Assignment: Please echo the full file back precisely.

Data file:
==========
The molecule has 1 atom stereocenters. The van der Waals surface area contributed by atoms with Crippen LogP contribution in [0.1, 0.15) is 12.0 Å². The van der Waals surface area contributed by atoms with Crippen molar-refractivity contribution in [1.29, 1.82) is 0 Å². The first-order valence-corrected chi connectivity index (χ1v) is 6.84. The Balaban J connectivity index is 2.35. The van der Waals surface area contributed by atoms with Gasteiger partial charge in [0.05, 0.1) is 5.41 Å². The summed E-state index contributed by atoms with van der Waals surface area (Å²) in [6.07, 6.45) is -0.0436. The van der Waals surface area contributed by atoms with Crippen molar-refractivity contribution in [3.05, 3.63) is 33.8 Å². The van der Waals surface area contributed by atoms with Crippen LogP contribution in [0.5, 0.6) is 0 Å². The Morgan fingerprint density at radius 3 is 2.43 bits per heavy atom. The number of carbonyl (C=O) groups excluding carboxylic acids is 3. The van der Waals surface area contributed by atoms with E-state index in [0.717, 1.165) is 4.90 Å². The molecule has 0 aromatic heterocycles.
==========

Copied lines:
The molecule has 1 atom stereocenters. The van der Waals surface area contributed by atoms with Crippen LogP contribution in [0.1, 0.15) is 12.0 Å². The van der Waals surface area contributed by atoms with Crippen molar-refractivity contribution in [1.29, 1.82) is 0 Å². The first-order valence-corrected chi connectivity index (χ1v) is 6.84. The Balaban J connectivity index is 2.35. The van der Waals surface area contributed by atoms with Gasteiger partial charge in [0.05, 0.1) is 5.41 Å². The summed E-state index contributed by atoms with van der Waals surface area (Å²) in [6.07, 6.45) is -0.0436. The van der Waals surface area contributed by atoms with Crippen molar-refractivity contribution in [3.05, 3.63) is 33.8 Å². The van der Waals surface area contributed by atoms with Crippen LogP contribution in [0.5, 0.6) is 0 Å². The Morgan fingerprint density at radius 3 is 2.43 bits per heavy atom. The number of carbonyl (C=O) groups excluding carboxylic acids is 3. The van der Waals surface area contributed by atoms with E-state index in [0.717, 1.165) is 4.90 Å². The molecule has 0 aromatic heterocycles.